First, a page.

The ties between Stoner Rock and Grunge run deep. Back in the early ‘90s, bands like Nirvana, Soundgarden, Sleep, Kyuss, and Fu Manchu all rose to respective prominence while channeling the same reverence for the ‘70s and heavy riff delivery.
Of course, these genres eventually splintered, with Grunge taking the spotlight.
And while the world embraced Grunge and the rest of the Alt Rock movement, it also took in Industrial Rock/Metal—that fusion of the mechanical and heavy.
As music evolved in the ‘90s, bands found their own individual niches, and they began specializing in their own sounds.
Occasionally, though, you’ll uncover someone who effortlessly blends those genres from the ‘90s—someone who can mix the radio-bound hooks of Grunge with the fuzzy weight of Stoner Rock and the careful production of Industrial Rock.
That’s exactly what Replica Jesus does on Echoes From the Expanse. That ability to draw from multiple influences makes Replica Jesus undeniably fun—and totally unpredictable.
About Replica Jesus
Replica Jesus is a Derby, UK-based band that was first founded in 2016. Replica Jesus is:
- Mike Knight – Vocals, Guitars
- Howard Rigg – Guitars, Synths
- Stu Cheeseman – Drums, Vocals
- Lee Barber – Bass, Vocals
Interestingly, the artwork for Echoes From the Expanse was provided by Rhys Pugh, an artist who worked on 3D modeling for the 2013 blockbuster Gravity. The album was recorded and mixed by Richard Collins at Snug Recording Co., and it was mastered by Pete Maher.
Echoes From the Expanse Album Review
Release Date: February 3, 2023
1. Everything Rots
“Everything Rots” blasts forward with one foot in the Stoner Rock scene (think Monster Magnet) and one foot in the unchained (and unpredictable) Grunge and Alt Rock of the ‘90s.
With those elements as the album’s starting point, it sounds fresh but familiar—and Replica Jesus rides those qualities from one song to the next with persistent, high-energy riffs!
2. Professional Liar
As with much of Echoes From the Expanse, “Professional Liar” contains a certain swagger that seems to permeate everything Replica Jesus touches.
In “Professional Liar,” we hear big, expansive, and mysterious bass, drums, and guitar—similar to Queens of the Stone Age at their most experimental, bringing the band right up against the threshold of Space Rock.
“Headshot” is another high-energy, foot-stomping romp combining Monster Magnet energy with delicious Stoner Rock fuzz.
We also hear a new side of Mike Knight’s vocal approach, as he shouts into the second half for great results.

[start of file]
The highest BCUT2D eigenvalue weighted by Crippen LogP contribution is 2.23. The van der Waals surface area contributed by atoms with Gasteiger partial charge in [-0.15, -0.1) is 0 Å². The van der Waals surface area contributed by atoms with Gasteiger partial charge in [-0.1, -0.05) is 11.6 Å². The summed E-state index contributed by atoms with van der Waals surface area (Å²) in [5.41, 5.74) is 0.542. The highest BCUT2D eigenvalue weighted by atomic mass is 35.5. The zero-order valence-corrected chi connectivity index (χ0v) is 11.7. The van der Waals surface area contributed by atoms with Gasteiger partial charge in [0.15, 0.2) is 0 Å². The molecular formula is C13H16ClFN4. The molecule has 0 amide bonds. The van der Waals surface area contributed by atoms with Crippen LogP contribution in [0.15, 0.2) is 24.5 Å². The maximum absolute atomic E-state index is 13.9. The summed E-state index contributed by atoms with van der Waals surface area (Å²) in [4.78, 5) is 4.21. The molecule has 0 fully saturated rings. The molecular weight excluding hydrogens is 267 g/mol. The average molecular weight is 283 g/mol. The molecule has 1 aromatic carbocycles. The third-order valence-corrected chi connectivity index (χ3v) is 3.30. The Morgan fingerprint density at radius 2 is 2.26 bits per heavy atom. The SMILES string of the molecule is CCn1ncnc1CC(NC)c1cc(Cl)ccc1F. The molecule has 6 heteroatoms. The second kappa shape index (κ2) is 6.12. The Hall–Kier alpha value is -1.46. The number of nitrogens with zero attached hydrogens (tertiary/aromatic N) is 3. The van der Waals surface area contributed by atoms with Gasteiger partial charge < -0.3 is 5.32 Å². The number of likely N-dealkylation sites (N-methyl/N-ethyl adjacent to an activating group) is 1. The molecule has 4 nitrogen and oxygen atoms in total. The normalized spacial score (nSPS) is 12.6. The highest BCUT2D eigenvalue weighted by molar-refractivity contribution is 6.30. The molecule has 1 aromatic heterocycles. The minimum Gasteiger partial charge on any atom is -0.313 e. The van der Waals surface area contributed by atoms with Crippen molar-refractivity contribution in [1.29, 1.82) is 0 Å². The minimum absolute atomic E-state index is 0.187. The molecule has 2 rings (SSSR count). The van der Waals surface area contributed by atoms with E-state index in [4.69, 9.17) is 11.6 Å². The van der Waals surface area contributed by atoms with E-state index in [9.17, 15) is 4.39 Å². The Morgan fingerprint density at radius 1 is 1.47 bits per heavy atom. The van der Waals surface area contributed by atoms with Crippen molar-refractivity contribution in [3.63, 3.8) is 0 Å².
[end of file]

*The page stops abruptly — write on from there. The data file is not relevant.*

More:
And don’t miss that tantalizing synth!
4. Fresh Flesh
“Fresh Flesh” is immediately gloomy and Industrial, and it calls to mind artists like Rob Zombie, especially with those thick, chunky riffs and piercing guitar notes used as ornamental accent pieces.
And although “Fresh Flesh” contains a great deal of Industrial cues in its songwriting, its chorus is still undeniably catchy, ensuring you’ll want to sing along.
5. Come Back Better
One of the most complex songs on the record, “Come Back Better” kicks off with Stoner Rock delivered at Punk Rock speeds. And although we occasionally pick up the slightest Doom influence, “Come Back Better” remains a bottle rocket ready to explode.
6. Switchblade Eyes
“Switchblade Eyes” has the best song title on the album. Although the song contains a slow, plodding bass line (especially in the intro), its chorus is a QOTSA-inspired romp.
Listen closely to that introduction: “Monsters come in many sizes,” a voice says over a tape recording.
As a song, “Resolution” is big and layered, and its massive vocals are only matched by those massive riffs in the chorus. Again, you’ll hear elements of Space Rock, but you’ll also get moments of Psychedelic Rock with the song’s chaotic breakdown.
8. Lost Transmission
Slow and plodding, “Lost Transmission” is a semi-Space Rock jam that could have been plucked from the ‘90s—think of a more experimental version of the Toadies.
9. Second Hand Crucifix
“Second Hand Crucifix” is another dark, gloomy jam (think Narcosis, at least in the introduction) that follows the quiet/loud/quiet template of the ‘90s, but adds in a cacophony of Stoner Rock sounds and textures. It’s an unpredictable track, and it’s the most complex on all of Echoes From the Expanse, making it a powerful closer.
Final Score: 9/10
Standout Tracks: “Everything Rots” and “Headshot”
Pros: Replica Jesus is a fresh voice in the Stoner Rock space, serving up tasty hooks with dashes of Space Rock and Industrial Rock for extra flavor.
For a debut album, Echoes From the Expanse is remarkably complex and layered, demonstrating a great level of maturity among the band members.
Just as important: Echoes From the Expanse is expertly mixed and mastered—critical for such a diverse record. Everything pops on this record, and that helps it resonate.
Cons: There’s not a ton to dislike here, though listeners might identify a couple of challenges.
This is a high-octane record that rarely lets up, creating a breathless experience that may tire traditional Stoner Rock listeners familiar with the occasional psychedelic or instrumental reprieve.
And although this is an album packed with consistently strong songs, it’s hard to identify a true single that can work as an anchor point.
Still, these issues are small, and Echoes From the Expanse really comes down to how your tastebuds respond to the band’s unique flavors.